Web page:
Smoke alarm alerts mother and children to blaze on vinyl siding in Troutdale home fire.

CONTRIBUTED PHOTO: GRESHAM FIRE - A one-alarm fire chewed through the vinyl siding of this two-story single-family home located on the 700 block of Southwest Burlingame Circle on Wednesday, Aug. 9, in Troutdale. A working smoke detector saved three people from serious harm after an early-morning house fire was sparked Wednesday, Aug. 9, in Troutdale.

Investigators say a resident's cigarette butt ignited the exterior vinyl siding of the two-story single-family home located in the 700 block of Southwest Burlingame Circle.

Four engines and a smaller fire truck raced to the cul-de-sac after the first 9-1-1 call came in around 2:34 a.m. A woman and her two children had already escaped the flames, and no injuries were reported. A goldfish inside the home did not survive.

"(The mother) woke up to the sound of breaking glass, which I'm assuming was the living room window failing," explained Deputy Fire Marshal Kyle Stuart. "And as she was getting up to see what was going on, the smoke detector went off."

The conflagration chewed through the south wall's vinyl siding and was creeping toward the east and west walls when first responders arrived. Firefighters knocked down the fire by approximately 2:51 a.m.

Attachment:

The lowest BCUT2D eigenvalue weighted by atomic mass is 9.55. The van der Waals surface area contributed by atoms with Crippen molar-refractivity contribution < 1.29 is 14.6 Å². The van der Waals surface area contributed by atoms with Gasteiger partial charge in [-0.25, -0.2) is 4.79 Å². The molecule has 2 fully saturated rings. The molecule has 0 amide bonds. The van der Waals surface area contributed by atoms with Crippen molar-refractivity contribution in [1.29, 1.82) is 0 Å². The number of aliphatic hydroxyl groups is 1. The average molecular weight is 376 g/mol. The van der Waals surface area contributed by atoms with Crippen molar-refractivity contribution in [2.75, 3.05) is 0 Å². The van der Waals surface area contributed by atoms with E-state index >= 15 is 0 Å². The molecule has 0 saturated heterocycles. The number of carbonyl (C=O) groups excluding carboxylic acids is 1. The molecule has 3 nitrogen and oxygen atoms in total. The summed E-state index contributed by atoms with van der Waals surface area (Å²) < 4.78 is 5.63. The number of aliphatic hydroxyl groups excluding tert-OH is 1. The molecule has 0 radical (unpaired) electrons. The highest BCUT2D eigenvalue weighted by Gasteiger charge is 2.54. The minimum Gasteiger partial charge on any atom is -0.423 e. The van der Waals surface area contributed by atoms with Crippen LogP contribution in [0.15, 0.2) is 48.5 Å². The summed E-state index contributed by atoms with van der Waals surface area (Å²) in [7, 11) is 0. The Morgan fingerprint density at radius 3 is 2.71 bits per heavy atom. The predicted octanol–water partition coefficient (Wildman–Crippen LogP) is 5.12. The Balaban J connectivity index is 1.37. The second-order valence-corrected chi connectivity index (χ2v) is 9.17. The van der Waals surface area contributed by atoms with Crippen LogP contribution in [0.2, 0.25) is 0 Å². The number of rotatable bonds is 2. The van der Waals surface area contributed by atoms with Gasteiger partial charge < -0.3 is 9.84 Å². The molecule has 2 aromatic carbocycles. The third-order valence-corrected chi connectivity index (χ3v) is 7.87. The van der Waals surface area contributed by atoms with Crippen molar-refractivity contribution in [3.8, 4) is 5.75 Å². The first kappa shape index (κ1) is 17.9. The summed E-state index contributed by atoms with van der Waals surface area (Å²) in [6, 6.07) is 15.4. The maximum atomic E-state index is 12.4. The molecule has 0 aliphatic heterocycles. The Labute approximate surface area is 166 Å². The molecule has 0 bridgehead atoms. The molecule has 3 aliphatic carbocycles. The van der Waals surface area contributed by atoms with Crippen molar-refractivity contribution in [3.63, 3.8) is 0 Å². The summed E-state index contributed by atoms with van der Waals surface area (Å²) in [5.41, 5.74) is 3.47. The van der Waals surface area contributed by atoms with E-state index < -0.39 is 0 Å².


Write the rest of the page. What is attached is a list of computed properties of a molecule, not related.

CONTRIBUTED PHOTO: GRESHAM FIRE - A mother, father and two children were left temporarily homeless after the early-morning house fire on Aug. 9, in Troutdale. The attic space was heavily charred by flames that spread from the outside wall through the eaves. Damage to the home has been roughly estimated at $178,000, though it is unlikely the structure will be declared a total loss.

"They need to go in and replace the roof and some of the trusses, and portions of the exterior," Stuart said.

Crews from the Red Cross responded to the blaze and offered emergency housing vouchers and other supplies to the mother and her two children. The father, who also lives in the house, was in Seattle at the time of the incident.

Stuart notes the summer season's dry weather can increase the likelihood of unexpected flames, especially for tobacco smokers.

"Make sure you put your cigarette butts in a noncombustible container, and when that container is full, discard of them properly," he warned. "Don't just throw them in a trash can."

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